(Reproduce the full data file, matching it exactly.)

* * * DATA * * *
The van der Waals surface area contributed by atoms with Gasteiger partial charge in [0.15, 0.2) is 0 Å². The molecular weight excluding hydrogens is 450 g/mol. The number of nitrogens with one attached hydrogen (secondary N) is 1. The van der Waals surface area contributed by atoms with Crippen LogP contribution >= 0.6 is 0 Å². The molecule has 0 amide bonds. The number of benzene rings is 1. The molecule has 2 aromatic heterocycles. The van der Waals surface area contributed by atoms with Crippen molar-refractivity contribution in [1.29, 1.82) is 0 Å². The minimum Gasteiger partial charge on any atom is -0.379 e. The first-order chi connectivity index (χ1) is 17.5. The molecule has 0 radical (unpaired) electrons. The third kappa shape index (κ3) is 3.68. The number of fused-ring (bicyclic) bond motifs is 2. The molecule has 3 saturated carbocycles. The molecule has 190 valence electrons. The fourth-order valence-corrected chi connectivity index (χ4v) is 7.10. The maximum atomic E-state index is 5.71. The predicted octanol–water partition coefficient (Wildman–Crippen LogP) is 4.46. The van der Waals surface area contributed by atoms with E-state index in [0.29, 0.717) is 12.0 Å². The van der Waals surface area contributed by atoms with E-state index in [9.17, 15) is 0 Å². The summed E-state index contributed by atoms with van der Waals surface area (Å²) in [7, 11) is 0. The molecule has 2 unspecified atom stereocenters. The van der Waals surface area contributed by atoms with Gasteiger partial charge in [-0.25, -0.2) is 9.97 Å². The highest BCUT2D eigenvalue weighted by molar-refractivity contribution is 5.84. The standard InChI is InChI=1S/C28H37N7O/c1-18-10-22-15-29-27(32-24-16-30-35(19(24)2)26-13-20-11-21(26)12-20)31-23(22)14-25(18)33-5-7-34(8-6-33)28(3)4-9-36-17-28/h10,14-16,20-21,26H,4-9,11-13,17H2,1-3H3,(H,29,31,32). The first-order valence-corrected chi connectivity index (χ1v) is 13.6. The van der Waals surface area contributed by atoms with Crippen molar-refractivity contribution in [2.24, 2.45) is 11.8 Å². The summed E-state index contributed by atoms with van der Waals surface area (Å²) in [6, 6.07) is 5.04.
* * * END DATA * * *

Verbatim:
The van der Waals surface area contributed by atoms with Gasteiger partial charge in [0.15, 0.2) is 0 Å². The molecular weight excluding hydrogens is 450 g/mol. The number of nitrogens with one attached hydrogen (secondary N) is 1. The van der Waals surface area contributed by atoms with Crippen LogP contribution >= 0.6 is 0 Å². The molecule has 0 amide bonds. The number of benzene rings is 1. The molecule has 2 aromatic heterocycles. The van der Waals surface area contributed by atoms with Crippen molar-refractivity contribution in [1.29, 1.82) is 0 Å². The minimum Gasteiger partial charge on any atom is -0.379 e. The first-order chi connectivity index (χ1) is 17.5. The molecule has 0 radical (unpaired) electrons. The third kappa shape index (κ3) is 3.68. The number of fused-ring (bicyclic) bond motifs is 2. The molecule has 3 saturated carbocycles. The molecule has 190 valence electrons. The fourth-order valence-corrected chi connectivity index (χ4v) is 7.10. The maximum atomic E-state index is 5.71. The predicted octanol–water partition coefficient (Wildman–Crippen LogP) is 4.46. The van der Waals surface area contributed by atoms with E-state index in [0.29, 0.717) is 12.0 Å². The van der Waals surface area contributed by atoms with E-state index in [9.17, 15) is 0 Å². The summed E-state index contributed by atoms with van der Waals surface area (Å²) in [7, 11) is 0. The molecule has 2 unspecified atom stereocenters. The van der Waals surface area contributed by atoms with Gasteiger partial charge in [-0.25, -0.2) is 9.97 Å². The highest BCUT2D eigenvalue weighted by molar-refractivity contribution is 5.84. The standard InChI is InChI=1S/C28H37N7O/c1-18-10-22-15-29-27(32-24-16-30-35(19(24)2)26-13-20-11-21(26)12-20)31-23(22)14-25(18)33-5-7-34(8-6-33)28(3)4-9-36-17-28/h10,14-16,20-21,26H,4-9,11-13,17H2,1-3H3,(H,29,31,32). The first-order valence-corrected chi connectivity index (χ1v) is 13.6. The van der Waals surface area contributed by atoms with Crippen molar-refractivity contribution in [2.24, 2.45) is 11.8 Å². The summed E-state index contributed by atoms with van der Waals surface area (Å²) in [6, 6.07) is 5.04.